Hackers disguising as security researchers are stealing data from companies and asking for payment so that they reveal how they stole it, in order for the victim to patch their servers.
This new tactic is becoming a common occurrence, John Kuhn, IBM Senior Threat Researcher, revealed last week. He says security researchers with questionable ethics, or downright “hackers,” are targeting companies with a new type of extortion scheme IBM calls bug poaching.
In these attacks, a perpetrator identifies a security weakness on a company’s site or IT infrastructure and then “offers” to disclose it in private for a certain fee.
Softpedia was the target of such an extortion scheme during the past month, when a “security researcher” pointed out that our website was vulnerable to an XSS bug. We did fix the bug without his help, but this serves as proof to IBM’s most recent.
Extortionists also stole data from hacked companies
Kuhn points out that in the cases IBM was made aware of crooks using bug poaching tactics, the security researchers also went one step further.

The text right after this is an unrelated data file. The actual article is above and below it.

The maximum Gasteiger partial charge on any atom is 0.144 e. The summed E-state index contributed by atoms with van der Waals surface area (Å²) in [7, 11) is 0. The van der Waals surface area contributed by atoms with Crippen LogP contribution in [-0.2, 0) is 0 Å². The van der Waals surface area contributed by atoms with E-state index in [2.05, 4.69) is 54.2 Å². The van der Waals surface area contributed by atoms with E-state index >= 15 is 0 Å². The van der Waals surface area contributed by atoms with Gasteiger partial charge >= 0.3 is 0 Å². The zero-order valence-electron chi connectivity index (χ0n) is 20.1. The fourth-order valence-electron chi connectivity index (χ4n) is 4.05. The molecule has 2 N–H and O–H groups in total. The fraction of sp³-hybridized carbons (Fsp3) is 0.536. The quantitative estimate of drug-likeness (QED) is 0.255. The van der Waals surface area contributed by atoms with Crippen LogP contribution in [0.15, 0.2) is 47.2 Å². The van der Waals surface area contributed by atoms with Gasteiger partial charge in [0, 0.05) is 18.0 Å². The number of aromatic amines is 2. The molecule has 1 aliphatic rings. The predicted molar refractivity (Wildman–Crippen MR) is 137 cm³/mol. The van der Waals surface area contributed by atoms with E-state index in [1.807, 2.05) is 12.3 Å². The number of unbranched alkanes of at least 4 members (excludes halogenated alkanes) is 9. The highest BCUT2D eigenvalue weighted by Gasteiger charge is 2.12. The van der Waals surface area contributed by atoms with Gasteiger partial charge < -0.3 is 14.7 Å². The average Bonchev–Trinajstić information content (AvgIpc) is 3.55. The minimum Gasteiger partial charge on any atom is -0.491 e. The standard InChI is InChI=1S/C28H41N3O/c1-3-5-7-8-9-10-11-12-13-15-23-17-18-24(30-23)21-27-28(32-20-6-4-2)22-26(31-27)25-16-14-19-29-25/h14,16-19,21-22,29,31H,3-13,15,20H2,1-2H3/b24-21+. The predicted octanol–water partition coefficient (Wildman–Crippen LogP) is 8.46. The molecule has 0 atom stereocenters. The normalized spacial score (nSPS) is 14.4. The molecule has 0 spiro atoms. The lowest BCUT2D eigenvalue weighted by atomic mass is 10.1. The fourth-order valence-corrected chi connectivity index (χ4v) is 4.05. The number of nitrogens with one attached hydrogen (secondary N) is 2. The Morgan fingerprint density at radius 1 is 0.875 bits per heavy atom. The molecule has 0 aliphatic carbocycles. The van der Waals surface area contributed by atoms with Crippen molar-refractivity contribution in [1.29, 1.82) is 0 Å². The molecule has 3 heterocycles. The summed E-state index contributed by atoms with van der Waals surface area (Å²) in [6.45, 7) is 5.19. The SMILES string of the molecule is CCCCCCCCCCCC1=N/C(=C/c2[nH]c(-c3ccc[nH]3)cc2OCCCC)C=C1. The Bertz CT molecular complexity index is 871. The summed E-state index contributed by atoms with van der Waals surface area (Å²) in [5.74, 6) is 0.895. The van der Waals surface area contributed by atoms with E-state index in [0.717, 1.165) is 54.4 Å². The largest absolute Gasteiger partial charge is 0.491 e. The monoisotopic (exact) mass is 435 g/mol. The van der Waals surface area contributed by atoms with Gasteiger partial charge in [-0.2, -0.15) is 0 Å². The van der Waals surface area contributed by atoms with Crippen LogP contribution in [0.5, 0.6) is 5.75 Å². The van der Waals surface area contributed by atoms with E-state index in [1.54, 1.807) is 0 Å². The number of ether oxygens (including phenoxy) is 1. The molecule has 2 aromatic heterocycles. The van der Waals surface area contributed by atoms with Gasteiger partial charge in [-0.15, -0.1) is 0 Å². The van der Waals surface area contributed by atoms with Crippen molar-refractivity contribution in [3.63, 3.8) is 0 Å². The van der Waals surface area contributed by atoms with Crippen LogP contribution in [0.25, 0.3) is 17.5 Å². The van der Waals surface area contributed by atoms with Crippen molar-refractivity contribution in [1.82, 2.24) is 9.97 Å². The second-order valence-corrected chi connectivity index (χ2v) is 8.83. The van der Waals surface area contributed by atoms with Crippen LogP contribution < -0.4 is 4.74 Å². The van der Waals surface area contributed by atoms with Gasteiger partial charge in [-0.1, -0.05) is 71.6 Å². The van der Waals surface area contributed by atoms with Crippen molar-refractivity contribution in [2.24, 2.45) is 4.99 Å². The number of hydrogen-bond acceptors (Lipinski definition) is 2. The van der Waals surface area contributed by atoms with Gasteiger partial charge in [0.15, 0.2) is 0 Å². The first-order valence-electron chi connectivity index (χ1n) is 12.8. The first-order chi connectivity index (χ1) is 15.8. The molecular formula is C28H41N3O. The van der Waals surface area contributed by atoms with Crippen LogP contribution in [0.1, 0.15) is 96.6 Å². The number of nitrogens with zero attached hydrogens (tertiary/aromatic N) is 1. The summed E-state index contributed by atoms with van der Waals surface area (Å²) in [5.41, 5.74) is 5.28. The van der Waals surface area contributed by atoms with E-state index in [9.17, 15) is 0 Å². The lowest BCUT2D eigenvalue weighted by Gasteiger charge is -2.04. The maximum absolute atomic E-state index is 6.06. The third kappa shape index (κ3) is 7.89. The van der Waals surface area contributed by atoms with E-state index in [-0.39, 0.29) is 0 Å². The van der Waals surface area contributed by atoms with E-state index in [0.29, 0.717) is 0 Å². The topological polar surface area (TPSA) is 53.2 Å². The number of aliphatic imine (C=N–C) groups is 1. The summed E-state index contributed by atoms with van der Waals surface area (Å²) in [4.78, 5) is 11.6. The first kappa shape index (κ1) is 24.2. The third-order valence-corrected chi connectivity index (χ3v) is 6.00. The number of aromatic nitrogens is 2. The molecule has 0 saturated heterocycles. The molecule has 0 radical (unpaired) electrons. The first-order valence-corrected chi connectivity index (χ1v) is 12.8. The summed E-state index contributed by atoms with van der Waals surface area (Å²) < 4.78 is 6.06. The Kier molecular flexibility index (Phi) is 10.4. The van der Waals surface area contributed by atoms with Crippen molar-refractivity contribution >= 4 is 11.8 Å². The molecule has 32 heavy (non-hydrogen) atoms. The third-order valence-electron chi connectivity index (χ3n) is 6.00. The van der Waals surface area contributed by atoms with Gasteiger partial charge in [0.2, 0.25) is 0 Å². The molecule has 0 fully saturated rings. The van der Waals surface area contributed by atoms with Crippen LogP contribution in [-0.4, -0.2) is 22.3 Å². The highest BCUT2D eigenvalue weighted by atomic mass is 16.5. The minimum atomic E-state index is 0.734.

The IBM researcher says that when these “researchers” identify SQL injection vulnerabilities, they would also often download data from the company’s servers, effectively stealing it.
In all bug bounty programs, private or public (HackerOne, Bugcrowd), downloading a company’s data is frowned upon and strictly forbidden. Doing so breaks bug bounty rules and enters the realm of criminality.
Stolen data is then uploaded online on cloud file sharing services
The crooks are then putting this stolen data on a public file sharing server, emailing companies and telling them about their vulnerabilities, and asking for payment to reveal the details of the security weakness.
IBM says it detected such extortion schemes on 30 organizations in 2015, during which crooks even tried to force as much as $30,000 from one target alone.
Crooks engage in tactics such as mentioning to the company that its data is safe, but nothing can guarantee they’re not selling it on underground hacking forums or the Dark Web at the same time.
Nothing guarantees the data is safe
“To put it mildly, trusting unknown parties to secure sensitive corporate data – particularly those who breached an organization’s security measures without permission — is not a security best practice,” Kuhn notes. “It’s also not clear that attackers won’t just release the data, payment or no payment.”
Furthermore, IBM says that, in most cases, firms wouldn’t even need to pay the ransom because the crook left all the clues they’d need to identify the security bug in the company’s server logs.
While in this tactic hackers pose as white hat researchers, in reality, they’re nothing more than ordinary crooks. As so, IBM recommends that companies gather all the evidence they can, attempt to fix the issue, and call in law enforcement to investigate the extortion attempt.